While recent scholarship has emphasised the great variety and intensity of interaction that characterises imperial literature, much work is required to move away from pursuing authors and their works in isolation, towards a more universal approach.  The aim of this workshop is, therefore, to foster dialogue between the different fields of imperial Greek literature (the novel, rhetoric, biography, historiography, etc.), in order to reach new and more nuanced conclusions.

Speakers will address wider issues concerning imperial authors’ engagement with earlier established genres and texts, from archaic and classical lyric poetry to later Latin works.  They will consider how authors viewed their own work and its place in the literary tradition, and the ways in which readers interpreted the fusions and tensions these works embody.  Exploring these complex processes of (re-)invention and (re-)interpretation can open up new ways of understanding the literary polyphony of imperial culture.

One of the anticipated outcomes of the workshop is the creation of an imperial Greek literature network for those working in the area, to be organised in the final group discussion of the day.

The titles of the papers are included in the programme outlined below.

The organisers gratefully acknowledge the support of the Department of Classics at the University of Reading, the Graduate School at the University of Reading, the Jowett Copyright Trust, and the Society for the Promotion of Hellenic Studies

Programme

9:30 – 9:45: Registration
9:45 – 10:00: Introduction (Caitlin Prouatt, Claire Jackson)

10:00 – 11:10, Session 1

(chair: Caitlin Prouatt)

Chrysanthos Chrysanthou (Heidelberg): ‘Generic hybridity in the prologues to Plutarch’s Lives’
Francesca Modini (King’s College London): ‘Playing with Terpander & Co.: lyric interactions in imperial rhetoric’

11:10 – 11:30: Tea break

11:30 – 12:40, Session 2
(chair: Chris Mallan)
Nick Wilshere (Nottingham): ‘Homer among the Celts: Lucian’s Hercules’
Nicolò d’Alconzo (Exeter): ‘Mapping Greek novels with Lucian’

12:40 – 1:30: Lunch

1:30 – 2:40, Session 3
(chair: Claire Jackson)
Chris Mallan (Oxford): ‘Further thoughts on the Parthica of Pseudo-Appian’
Dan Jolowicz (Cambridge): ‘Greek imperial authors reading Latin literature for pleasure’

2:40 – 3:00: Tea break

3:00 – 4:30, Session 4
Ian Rutherford (Reading): keynote address
Group discussion

5:00: End of conference

Revolutions and Classics

Revolutions and Classics, hosted by The Classical Reception Studies Network and the Legacy of Greek Political Thought Network with the support of the UCL Department of Greek and Latin and the Department of Classics at the University of Reading, was held at UCL on the 22nd of July 2016. Inspired by recent trends in classical reception research, particularly on the political significances of antiquity for subsequent cultures and societies, this one day workshop explored the manner in which classical texts and artefacts are deployed in modern societies undergoing radical change. The event brought together seven speakers from a range of academic disciplines, including Classics, French, and History, which resulted in resulted in a fruitful variety of theoretical and interdisciplinary perspectives. Participants included a healthy mix of established international scholars in Classical reception and postgraduate students from the US and UK. Papers analysed various revolutions from 17th century to the present day in various geographical contexts, including England, France, Mexico, and Greece. A portion of the day was also devoted to discussion of teaching across classical reception, classics, and politics. Two sessions, one featuring early-career researchers, and the second more seasoned scholars, featured five further papers addressing a range of important teaching issues, from incorporating classical reception within a wider context of liberal arts pedagogy to covering sensitive subjects in today’s classroom.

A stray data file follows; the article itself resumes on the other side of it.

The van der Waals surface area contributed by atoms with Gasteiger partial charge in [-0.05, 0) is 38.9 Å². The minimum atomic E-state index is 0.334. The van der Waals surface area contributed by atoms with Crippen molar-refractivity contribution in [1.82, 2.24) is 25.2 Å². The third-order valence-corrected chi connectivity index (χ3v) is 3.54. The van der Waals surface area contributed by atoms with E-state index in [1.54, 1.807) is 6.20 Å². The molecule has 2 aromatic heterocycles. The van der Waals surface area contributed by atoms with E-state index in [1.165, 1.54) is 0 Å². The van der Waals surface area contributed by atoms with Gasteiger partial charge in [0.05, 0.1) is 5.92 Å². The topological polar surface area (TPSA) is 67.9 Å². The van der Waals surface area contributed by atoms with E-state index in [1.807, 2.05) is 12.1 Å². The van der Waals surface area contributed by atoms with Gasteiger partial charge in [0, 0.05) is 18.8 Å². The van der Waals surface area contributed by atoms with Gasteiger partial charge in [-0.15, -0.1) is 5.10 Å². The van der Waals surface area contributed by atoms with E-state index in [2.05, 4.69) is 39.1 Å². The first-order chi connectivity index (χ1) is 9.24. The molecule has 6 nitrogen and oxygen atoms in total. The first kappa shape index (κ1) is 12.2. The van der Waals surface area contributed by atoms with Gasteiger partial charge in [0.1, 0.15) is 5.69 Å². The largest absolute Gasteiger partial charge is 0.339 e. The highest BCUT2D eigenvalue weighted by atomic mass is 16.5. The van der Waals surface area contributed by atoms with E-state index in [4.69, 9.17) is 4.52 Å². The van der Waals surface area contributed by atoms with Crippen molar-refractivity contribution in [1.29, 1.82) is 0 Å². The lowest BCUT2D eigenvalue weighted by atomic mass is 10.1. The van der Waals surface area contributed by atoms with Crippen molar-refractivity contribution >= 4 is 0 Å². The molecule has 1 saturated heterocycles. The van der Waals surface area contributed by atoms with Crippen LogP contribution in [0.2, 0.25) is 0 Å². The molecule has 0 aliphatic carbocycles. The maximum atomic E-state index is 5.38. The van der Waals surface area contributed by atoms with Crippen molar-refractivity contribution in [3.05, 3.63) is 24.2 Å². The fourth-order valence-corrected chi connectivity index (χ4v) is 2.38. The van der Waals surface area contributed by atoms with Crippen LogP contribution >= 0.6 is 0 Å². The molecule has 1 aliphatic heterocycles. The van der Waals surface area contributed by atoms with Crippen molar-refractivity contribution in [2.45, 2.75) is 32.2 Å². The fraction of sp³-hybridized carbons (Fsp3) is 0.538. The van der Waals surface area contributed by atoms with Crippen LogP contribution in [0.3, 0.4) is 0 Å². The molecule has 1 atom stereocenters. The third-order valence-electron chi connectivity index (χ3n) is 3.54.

This one day-event thus combined important discussions of pedagogical matters with a timely research interest in the intersection between Classics and politics. One participant wrote the following of the experience: ‘I was there to hear most of the papers, and was impressed by their quality, variety, and overall coherence.  I learned a good deal, in the course of the day, about classical aspects of the English, American, French and Mexican Revolutions, as well as about a 20th-century revolutionary movement. The talks on teaching provided a good moving picture of experiments with the curriculum.’ Another participant commended the ‘intellectual and friendly atmosphere’ that the workshop had created. Some participants live tweeted the event, which can be seen at https://twitter.com/hashtag/classicsrevns?src=hash.